A few weeks ago, I read Stephen Mitchell’s rendition of the ancient epic poem Gilgamesh. I really, really enjoyed this poem, plus all the awesome background info that Mitchell provided about the history and culture of the time.
First, Gilgamesh was an actual historical figure, one that we know only a little about. Gilgamesh the poem is over 4000 years old. Try to compass that! It is estimated that we modern scholars have recovered ~2000 lines of the ~3000-line poem. There is always something more to hunt for in those smashed, burned, calcified clay tablets.
If you have an addiction, you know you must feed it. This week, I finished The Buried Book by David Damrosch, which is about the loss and rediscovery of the great epic of Gilgamesh. The tale of finding and deciphering Gilgamesh is just as fascinating as the ancient poem. Damrosch starts at the current time and leads us back in time to those explorers and early archaeologists that dug up the tablets and figured out what they had, to how the tablets got to be where they were found (think ancient Sumerians, Babylonians, and Akkadians), to the legendary historical figure of Gilgamesh himself.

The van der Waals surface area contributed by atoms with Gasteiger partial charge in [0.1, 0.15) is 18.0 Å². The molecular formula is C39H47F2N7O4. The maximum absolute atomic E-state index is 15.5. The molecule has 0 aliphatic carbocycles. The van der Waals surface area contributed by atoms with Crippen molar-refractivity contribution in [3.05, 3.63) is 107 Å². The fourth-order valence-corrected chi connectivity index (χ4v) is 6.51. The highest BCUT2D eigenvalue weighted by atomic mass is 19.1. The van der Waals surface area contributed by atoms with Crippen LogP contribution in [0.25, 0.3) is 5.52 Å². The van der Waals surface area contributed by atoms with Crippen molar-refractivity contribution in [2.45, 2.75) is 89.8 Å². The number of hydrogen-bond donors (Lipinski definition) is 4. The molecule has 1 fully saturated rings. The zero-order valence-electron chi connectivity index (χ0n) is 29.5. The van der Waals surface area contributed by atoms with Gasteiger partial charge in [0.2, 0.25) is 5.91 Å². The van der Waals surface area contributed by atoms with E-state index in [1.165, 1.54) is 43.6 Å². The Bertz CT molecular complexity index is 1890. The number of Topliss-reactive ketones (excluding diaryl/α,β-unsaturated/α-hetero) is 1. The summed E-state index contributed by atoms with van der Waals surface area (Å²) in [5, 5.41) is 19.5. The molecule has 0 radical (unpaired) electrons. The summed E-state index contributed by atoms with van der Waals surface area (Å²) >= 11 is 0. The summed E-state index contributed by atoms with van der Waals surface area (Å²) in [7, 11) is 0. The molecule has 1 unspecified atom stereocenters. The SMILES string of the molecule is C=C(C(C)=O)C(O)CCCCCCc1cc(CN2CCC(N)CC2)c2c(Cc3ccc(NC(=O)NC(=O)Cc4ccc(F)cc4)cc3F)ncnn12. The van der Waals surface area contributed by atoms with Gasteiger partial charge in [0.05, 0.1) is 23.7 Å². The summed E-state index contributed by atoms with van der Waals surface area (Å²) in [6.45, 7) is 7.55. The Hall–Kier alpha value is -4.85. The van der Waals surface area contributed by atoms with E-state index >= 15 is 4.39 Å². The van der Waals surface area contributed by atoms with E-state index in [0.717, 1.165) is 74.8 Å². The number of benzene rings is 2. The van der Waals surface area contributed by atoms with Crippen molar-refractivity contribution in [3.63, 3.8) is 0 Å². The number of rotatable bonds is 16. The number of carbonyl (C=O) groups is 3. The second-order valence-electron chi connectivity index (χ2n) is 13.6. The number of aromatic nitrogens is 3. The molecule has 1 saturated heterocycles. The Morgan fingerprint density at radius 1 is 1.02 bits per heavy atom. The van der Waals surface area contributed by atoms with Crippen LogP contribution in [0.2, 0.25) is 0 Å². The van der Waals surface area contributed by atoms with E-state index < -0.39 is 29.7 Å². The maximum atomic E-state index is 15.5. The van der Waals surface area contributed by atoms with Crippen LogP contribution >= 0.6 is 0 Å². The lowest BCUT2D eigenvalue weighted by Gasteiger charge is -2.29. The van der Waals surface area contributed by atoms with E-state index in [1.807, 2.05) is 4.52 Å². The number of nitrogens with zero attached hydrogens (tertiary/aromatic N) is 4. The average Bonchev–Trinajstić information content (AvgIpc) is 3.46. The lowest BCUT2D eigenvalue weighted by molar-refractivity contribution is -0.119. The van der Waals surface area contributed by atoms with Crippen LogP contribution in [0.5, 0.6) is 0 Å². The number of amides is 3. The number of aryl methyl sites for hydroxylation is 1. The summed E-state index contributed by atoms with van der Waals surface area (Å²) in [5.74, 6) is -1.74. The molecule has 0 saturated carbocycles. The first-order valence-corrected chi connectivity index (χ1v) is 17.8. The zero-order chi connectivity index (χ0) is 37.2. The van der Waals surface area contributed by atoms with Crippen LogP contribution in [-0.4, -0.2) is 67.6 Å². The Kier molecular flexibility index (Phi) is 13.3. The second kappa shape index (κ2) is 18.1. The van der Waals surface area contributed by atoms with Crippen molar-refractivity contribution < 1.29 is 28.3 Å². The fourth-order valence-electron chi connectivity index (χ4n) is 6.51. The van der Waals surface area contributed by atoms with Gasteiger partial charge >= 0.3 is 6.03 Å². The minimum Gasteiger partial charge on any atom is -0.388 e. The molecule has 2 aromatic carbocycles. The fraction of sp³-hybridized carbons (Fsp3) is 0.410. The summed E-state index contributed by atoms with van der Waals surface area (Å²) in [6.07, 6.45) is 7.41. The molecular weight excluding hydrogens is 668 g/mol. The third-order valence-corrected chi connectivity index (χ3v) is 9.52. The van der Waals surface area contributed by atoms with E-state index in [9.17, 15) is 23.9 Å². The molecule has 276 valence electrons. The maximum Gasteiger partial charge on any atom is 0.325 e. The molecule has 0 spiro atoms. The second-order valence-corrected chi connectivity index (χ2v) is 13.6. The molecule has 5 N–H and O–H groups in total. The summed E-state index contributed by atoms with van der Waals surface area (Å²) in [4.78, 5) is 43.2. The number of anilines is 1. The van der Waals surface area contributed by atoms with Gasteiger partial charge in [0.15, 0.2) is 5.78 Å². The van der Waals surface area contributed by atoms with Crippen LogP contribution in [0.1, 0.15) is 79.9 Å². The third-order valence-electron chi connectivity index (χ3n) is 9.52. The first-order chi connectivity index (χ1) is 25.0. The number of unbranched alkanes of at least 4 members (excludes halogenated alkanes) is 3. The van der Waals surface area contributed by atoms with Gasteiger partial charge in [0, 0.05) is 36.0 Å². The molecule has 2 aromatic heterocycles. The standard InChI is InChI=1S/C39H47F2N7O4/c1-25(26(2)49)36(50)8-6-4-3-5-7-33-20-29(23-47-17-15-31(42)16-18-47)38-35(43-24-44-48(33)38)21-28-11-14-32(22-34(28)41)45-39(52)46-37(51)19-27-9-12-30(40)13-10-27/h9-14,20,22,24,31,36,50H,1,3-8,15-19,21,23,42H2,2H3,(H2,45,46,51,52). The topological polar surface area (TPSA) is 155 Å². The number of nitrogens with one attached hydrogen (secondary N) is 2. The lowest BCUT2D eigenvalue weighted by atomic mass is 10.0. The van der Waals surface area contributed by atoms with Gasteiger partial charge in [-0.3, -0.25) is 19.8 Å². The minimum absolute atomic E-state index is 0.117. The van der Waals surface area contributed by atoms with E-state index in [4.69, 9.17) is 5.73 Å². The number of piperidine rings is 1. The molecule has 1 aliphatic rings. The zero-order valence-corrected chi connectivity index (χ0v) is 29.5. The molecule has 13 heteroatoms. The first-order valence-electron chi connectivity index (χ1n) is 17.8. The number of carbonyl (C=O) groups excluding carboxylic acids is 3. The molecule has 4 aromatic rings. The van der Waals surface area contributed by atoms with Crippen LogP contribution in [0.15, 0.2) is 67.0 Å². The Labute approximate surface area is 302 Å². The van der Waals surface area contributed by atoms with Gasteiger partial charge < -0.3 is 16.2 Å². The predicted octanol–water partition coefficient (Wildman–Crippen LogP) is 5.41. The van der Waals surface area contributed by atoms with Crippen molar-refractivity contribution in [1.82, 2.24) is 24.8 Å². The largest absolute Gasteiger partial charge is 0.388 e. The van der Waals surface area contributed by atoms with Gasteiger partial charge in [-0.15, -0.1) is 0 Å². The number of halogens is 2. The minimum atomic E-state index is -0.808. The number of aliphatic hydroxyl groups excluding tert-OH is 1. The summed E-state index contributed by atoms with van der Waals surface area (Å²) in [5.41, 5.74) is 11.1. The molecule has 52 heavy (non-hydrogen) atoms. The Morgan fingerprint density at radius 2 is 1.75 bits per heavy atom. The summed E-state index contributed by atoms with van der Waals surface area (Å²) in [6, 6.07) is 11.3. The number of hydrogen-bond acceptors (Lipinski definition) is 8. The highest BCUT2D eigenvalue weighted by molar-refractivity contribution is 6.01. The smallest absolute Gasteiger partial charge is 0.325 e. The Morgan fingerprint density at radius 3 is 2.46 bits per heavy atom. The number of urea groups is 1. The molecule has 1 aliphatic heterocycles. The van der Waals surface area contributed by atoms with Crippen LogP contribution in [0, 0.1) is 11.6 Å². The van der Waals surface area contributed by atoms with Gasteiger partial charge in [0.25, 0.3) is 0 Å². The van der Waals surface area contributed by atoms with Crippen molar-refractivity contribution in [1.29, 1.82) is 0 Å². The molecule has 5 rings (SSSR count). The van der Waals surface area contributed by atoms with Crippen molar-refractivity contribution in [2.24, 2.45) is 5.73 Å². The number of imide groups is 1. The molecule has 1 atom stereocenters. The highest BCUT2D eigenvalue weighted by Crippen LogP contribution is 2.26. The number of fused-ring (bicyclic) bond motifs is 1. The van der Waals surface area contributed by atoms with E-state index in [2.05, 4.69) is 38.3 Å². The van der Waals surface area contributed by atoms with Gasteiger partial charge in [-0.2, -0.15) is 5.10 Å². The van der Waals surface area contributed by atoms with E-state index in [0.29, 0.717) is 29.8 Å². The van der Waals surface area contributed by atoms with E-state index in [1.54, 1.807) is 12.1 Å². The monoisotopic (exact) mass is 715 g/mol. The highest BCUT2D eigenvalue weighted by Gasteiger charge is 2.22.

Just some tidbits that I found interesting and feel the need to inflict on an audience (and which, if you spout off at the next party, will make you look that much smarter and more nerdy):
- Ancient Mesopotamian royalty did not, in general, know how to read and write; it was lowly scribes’ work
- Gilgamesh was likely still being sung by bards during the days of the Greek Homeric bards
- Saddam Hussein was a closet historical romance novelist and often compared himself to the mythical Gilgamesh
- Hormuzd Rassam is our unsung modern hero-archaeologist
- King Ashurbanipal was unusual in his ability to read and write and amassed a large library, from which we have found great chunks of Gilgamesh
- It is likely the historical figure Gilgamesh lived around 2750 BCE
This site has a half-hour video on Gilgamesh from various scholars, performers, authors, comic book artists, etc.